FACTORIES IN THE
After the Revolutionary War, the young nation was a country of small farmers, artisans, small shopkeepers, servants, laborers, slaves, merchants, seamen, cartmen, carpenters, blacksmith, and all the petty trades that distinguish and represent a preindustrial society. A hundred years later, by the 1880s, the United States was on its way to becoming the leading industrial producer on earth. Other than farmers, most gainfully employed persons at the time were wage earners. After the Civil War, the factory and the mill, along with the farm, came to be the dominant means for the organization of work and the creation of products.
A mill or factory was a single building or collection of buildings that contained power-driven machinery and tools for the manufacture of products. It was a place for storing raw materials and finished products, and for placing machines, materials, and workers in such a way as to create a continuous flow of production.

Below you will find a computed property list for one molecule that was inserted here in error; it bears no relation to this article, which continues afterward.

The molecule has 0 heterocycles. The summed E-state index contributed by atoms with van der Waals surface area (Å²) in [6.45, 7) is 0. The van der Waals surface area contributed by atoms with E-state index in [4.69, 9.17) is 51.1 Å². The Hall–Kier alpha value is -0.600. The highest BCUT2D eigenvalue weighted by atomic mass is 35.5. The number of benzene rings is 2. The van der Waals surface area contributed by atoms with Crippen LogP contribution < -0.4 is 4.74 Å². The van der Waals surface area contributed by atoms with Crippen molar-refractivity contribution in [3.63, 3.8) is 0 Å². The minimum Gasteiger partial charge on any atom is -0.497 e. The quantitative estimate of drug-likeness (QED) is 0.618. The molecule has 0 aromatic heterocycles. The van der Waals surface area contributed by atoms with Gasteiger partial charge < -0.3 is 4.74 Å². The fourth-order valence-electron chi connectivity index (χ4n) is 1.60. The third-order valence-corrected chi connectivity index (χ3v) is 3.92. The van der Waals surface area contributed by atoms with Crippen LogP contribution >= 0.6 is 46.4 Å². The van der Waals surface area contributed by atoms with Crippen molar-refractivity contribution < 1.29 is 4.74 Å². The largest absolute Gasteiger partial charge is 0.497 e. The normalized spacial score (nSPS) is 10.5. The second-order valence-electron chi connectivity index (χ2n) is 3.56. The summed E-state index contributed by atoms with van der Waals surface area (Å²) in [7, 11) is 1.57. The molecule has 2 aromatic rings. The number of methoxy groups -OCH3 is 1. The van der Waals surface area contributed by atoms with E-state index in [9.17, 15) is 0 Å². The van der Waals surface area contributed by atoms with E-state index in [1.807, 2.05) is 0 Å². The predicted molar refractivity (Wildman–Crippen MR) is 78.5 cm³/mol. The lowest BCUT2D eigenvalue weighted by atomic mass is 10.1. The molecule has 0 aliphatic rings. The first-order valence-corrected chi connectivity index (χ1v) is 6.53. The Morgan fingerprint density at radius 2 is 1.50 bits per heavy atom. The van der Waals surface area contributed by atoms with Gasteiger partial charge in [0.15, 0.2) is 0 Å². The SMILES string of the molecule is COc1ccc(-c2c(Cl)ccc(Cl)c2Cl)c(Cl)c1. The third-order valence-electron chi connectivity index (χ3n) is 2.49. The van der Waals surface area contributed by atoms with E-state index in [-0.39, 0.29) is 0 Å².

The emergence of the factory system was not automatic. A number of problems had to be solved. These included (1) a source of power to run the machines, (2) machines to be built and acquired, (3) a means to accumulate the capital to build the factories, purchase machines, and hire workers, (4) a source of labor supply, and (5) new methods of labor control appropriate to the new factory system.
Locating a source of power was solved by building factories near falling streams or rivers. New England was blessed with many rivers and streams and thus the infant textile industry was located there. Acquiring machines was a problem because England, which manufactured such machines, prohibited the export of the machines or any drawings of them. Samuel Slater solved that problem because he had worked in England and had seen machines built and was able to re-create some of them from memory in the United States. He came to